sling

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sling

1
1. a rope or strap by which something may be secured or lifted
2. a rope net swung from a crane, used for loading and unloading cargo
3. Nautical
a. a halyard for a yard
b. the part of a yard where the sling is attached
4. Med a wide piece of cloth suspended from the neck for supporting an injured hand or arm across the front of the body
5. Mountaineering a loop of rope or tape used for support in belays, abseils, etc.

sling

2
a mixed drink with a spirit base, usually sweetened

Sling

 

an ancient manual throwing weapon. A sling consisted of a strap made of leather, animal hair, or vegetable fiber with a broader middle part into which a stone or lead ball was placed.

The sling was whirled around the head and the projectile was let fly by releasing one end of the strap. Slings were used in the armies of the ancient world—for instance, in Egypt, Greece, and Rome—and in the Middle Ages. In the 16th and 17th centuries slings were used in Europe to throw grenades.


Sling

 

a load-gripping device, usually of rope or chain and having one or several branches, with a hook, clamp, or loop on the end. Slings sometimes take the form of straps or nets. Automatic slings, having special gripping devices, are used for lashing and unlashing loads in inaccessible places and for gripping containers and pallets. Certain parts of aerostats and parachutes are referred to as suspension lines (or top cords).

sling

[sliŋ]
(engineering)
A length of rope, wire rope, or chain used for attaching a load to a crane hook.

elevator car-frame sling

The supporting frame of an elevator to which are attached the car platform, guide shoes, elevator car safety, hoisting ropes (or sheaves), and/or associated equipment.

sling

slingclick for a larger image
Special sling used for hosting helicopter quick engine-change assembly.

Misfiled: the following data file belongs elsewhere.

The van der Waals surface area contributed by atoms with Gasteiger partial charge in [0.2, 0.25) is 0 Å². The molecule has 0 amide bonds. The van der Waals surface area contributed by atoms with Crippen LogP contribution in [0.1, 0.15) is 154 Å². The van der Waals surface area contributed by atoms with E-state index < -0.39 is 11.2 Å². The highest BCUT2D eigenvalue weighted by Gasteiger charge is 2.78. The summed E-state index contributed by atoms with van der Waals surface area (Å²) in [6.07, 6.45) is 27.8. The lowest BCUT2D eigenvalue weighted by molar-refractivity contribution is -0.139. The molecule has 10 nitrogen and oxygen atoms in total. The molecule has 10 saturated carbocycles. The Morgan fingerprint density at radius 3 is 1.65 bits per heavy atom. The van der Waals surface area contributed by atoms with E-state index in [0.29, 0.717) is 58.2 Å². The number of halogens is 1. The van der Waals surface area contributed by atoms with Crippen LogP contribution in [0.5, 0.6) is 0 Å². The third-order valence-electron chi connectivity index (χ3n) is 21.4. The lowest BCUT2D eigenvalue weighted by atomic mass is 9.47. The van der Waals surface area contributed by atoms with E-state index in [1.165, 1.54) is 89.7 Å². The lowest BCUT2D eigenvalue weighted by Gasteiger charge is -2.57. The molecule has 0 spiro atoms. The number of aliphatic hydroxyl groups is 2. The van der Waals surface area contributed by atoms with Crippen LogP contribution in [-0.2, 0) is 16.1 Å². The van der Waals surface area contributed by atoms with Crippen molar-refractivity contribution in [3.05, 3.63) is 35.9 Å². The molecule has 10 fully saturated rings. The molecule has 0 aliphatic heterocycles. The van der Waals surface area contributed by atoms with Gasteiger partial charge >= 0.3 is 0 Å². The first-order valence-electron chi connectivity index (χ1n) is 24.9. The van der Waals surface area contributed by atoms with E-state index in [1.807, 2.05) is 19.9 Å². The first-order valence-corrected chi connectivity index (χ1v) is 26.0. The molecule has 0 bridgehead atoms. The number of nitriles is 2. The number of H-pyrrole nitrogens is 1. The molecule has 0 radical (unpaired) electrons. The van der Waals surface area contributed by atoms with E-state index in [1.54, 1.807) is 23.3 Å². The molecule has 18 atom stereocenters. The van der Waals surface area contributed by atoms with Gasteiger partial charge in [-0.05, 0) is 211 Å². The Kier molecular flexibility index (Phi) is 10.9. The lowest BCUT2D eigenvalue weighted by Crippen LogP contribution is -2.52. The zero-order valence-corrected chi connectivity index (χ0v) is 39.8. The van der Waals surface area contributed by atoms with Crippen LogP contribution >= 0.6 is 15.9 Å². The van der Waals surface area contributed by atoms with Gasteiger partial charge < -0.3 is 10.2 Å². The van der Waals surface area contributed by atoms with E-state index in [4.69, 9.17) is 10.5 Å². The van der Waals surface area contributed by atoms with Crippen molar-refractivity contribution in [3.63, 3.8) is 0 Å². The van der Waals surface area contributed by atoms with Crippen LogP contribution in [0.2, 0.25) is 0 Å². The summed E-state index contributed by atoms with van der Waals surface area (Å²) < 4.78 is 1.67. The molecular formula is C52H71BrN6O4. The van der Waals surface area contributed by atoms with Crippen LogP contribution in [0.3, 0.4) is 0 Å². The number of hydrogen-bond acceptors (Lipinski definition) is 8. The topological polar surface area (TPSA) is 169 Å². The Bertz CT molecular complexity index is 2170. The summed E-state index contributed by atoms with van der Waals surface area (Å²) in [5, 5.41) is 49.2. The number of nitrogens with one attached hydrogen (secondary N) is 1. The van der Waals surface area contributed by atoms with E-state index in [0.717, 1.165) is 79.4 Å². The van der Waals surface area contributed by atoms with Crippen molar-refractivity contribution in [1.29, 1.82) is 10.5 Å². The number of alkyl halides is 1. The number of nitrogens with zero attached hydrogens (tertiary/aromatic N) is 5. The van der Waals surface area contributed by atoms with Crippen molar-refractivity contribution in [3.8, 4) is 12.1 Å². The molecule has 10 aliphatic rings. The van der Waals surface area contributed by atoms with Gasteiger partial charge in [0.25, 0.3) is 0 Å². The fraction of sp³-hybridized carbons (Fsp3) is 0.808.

A lifting attachment used to support the engine while it is being installed or removed from the airplane. There are special slings to lift aircraft as well.
References in periodicals archive ?
Pubovaginal sling procedures are generally carried out under general anesthesia, but spinal or epidural anesthesia also is possible.
Flawed methodology in the few randomized, controlled trials that have compared the pubovaginal sling with the tension-free vaginal tape (TVT) has cast doubt on their findings.
In the past, retropubic colposuspensions and pubovaginal slings (PVS) with autologous fascia were the primary surgical modalities used to treat SUI; however, over the last 20 years, far fewer of both procedures have been performed, as the therapeutic technology for treating SUI has advanced to include synthetic material.
PVS: pubovaginal sling; RPR: retropubic; TOR: transobturator.
Pubovaginal sling procedure for stress incontinence.
Is there still a role for pubovaginal slings in the treatment of SUI in the era of mid-urethral slings?
A Cochrane review concluded that MUS have similar efficacy to traditional pubovaginal slings, but with the advantages of shorter operating time, less postoperative voiding dysfunction, and fewer de novo urgency symptoms.[sup.4]
Compared with pubovaginal slings, which are fixed at the bladder neck, midurethral slings are associated with less postoperative voiding dysfunction and fewer de novo urgency symptoms.
In the early days of midurethral pubovaginal slings using polypropylene, the adage was "looser is better than tighter." This is even truer for transvaginal mesh.
* retropubic procedures and anti-incontinence operations such as pubovaginal slings.
These types of pubovaginal slings are no longer used for urinary SUI due to the above-mentioned complications and are no longer commercially available.
Urinary tract erosions after synthetic pubovaginal slings, diagnosis, management and strategy.